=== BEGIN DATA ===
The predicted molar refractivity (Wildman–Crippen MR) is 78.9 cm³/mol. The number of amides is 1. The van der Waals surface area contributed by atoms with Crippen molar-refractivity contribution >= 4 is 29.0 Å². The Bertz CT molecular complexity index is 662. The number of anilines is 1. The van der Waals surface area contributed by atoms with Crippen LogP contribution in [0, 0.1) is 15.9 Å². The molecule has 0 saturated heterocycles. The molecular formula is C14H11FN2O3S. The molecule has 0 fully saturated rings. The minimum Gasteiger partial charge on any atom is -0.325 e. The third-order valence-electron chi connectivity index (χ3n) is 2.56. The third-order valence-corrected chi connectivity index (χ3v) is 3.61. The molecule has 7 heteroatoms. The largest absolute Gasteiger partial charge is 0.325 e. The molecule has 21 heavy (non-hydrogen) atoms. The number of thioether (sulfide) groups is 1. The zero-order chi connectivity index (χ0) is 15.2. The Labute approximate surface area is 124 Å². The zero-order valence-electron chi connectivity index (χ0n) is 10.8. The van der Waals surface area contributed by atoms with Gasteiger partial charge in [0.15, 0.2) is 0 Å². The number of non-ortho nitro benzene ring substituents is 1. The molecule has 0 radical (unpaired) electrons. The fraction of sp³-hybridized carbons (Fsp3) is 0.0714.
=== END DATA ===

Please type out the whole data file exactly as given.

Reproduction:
The predicted molar refractivity (Wildman–Crippen MR) is 78.9 cm³/mol. The number of amides is 1. The van der Waals surface area contributed by atoms with Crippen molar-refractivity contribution >= 4 is 29.0 Å². The Bertz CT molecular complexity index is 662. The number of anilines is 1. The van der Waals surface area contributed by atoms with Crippen LogP contribution in [0, 0.1) is 15.9 Å². The molecule has 0 saturated heterocycles. The molecular formula is C14H11FN2O3S. The molecule has 0 fully saturated rings. The minimum Gasteiger partial charge on any atom is -0.325 e. The third-order valence-electron chi connectivity index (χ3n) is 2.56. The third-order valence-corrected chi connectivity index (χ3v) is 3.61. The molecule has 7 heteroatoms. The largest absolute Gasteiger partial charge is 0.325 e. The molecule has 21 heavy (non-hydrogen) atoms. The number of thioether (sulfide) groups is 1. The zero-order chi connectivity index (χ0) is 15.2. The Labute approximate surface area is 124 Å². The zero-order valence-electron chi connectivity index (χ0n) is 10.8. The van der Waals surface area contributed by atoms with Gasteiger partial charge in [0.15, 0.2) is 0 Å². The number of non-ortho nitro benzene ring substituents is 1. The molecule has 0 radical (unpaired) electrons. The fraction of sp³-hybridized carbons (Fsp3) is 0.0714.